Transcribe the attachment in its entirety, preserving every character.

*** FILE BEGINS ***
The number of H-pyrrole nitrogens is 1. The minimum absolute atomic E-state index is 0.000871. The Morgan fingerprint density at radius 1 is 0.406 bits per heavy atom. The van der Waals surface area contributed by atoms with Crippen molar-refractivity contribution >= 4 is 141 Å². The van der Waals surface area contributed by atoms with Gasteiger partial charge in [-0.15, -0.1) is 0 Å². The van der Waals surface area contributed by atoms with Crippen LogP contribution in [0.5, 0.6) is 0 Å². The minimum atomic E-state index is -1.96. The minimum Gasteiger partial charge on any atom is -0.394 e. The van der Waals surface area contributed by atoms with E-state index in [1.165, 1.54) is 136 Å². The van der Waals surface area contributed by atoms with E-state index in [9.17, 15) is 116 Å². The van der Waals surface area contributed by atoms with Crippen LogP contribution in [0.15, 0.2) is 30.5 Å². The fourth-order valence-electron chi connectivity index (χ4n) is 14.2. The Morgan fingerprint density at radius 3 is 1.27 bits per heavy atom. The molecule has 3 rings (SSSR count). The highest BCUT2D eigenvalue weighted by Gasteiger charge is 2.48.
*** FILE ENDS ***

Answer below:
The number of H-pyrrole nitrogens is 1. The minimum absolute atomic E-state index is 0.000871. The Morgan fingerprint density at radius 1 is 0.406 bits per heavy atom. The van der Waals surface area contributed by atoms with Crippen molar-refractivity contribution >= 4 is 141 Å². The van der Waals surface area contributed by atoms with Gasteiger partial charge in [-0.15, -0.1) is 0 Å². The van der Waals surface area contributed by atoms with Crippen LogP contribution in [0.5, 0.6) is 0 Å². The minimum atomic E-state index is -1.96. The minimum Gasteiger partial charge on any atom is -0.394 e. The van der Waals surface area contributed by atoms with E-state index in [1.165, 1.54) is 136 Å². The van der Waals surface area contributed by atoms with E-state index in [9.17, 15) is 116 Å². The van der Waals surface area contributed by atoms with Crippen LogP contribution in [0.15, 0.2) is 30.5 Å². The fourth-order valence-electron chi connectivity index (χ4n) is 14.2. The Morgan fingerprint density at radius 3 is 1.27 bits per heavy atom. The molecule has 3 rings (SSSR count). The highest BCUT2D eigenvalue weighted by Gasteiger charge is 2.48.